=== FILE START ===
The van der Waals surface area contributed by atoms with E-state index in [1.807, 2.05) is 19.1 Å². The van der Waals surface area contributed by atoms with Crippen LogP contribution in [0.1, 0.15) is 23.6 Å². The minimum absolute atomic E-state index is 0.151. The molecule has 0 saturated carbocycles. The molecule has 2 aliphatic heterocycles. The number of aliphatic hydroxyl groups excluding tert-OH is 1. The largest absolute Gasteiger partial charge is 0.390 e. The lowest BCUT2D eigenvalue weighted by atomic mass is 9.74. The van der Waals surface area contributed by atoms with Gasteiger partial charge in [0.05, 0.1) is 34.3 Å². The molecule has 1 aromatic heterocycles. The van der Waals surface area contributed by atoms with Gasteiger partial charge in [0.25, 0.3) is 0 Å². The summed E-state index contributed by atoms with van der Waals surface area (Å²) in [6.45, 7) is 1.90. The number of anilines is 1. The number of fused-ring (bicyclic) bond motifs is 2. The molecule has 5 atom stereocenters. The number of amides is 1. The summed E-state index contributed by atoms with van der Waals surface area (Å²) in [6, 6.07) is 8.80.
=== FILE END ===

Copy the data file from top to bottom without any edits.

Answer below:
The van der Waals surface area contributed by atoms with E-state index in [1.807, 2.05) is 19.1 Å². The van der Waals surface area contributed by atoms with Crippen LogP contribution in [0.1, 0.15) is 23.6 Å². The minimum absolute atomic E-state index is 0.151. The molecule has 0 saturated carbocycles. The molecule has 2 aliphatic heterocycles. The number of aliphatic hydroxyl groups excluding tert-OH is 1. The largest absolute Gasteiger partial charge is 0.390 e. The lowest BCUT2D eigenvalue weighted by atomic mass is 9.74. The van der Waals surface area contributed by atoms with Gasteiger partial charge in [0.05, 0.1) is 34.3 Å². The molecule has 1 aromatic heterocycles. The van der Waals surface area contributed by atoms with Gasteiger partial charge in [0.25, 0.3) is 0 Å². The summed E-state index contributed by atoms with van der Waals surface area (Å²) in [6.45, 7) is 1.90. The number of anilines is 1. The number of fused-ring (bicyclic) bond motifs is 2. The molecule has 5 atom stereocenters. The number of amides is 1. The summed E-state index contributed by atoms with van der Waals surface area (Å²) in [6, 6.07) is 8.80.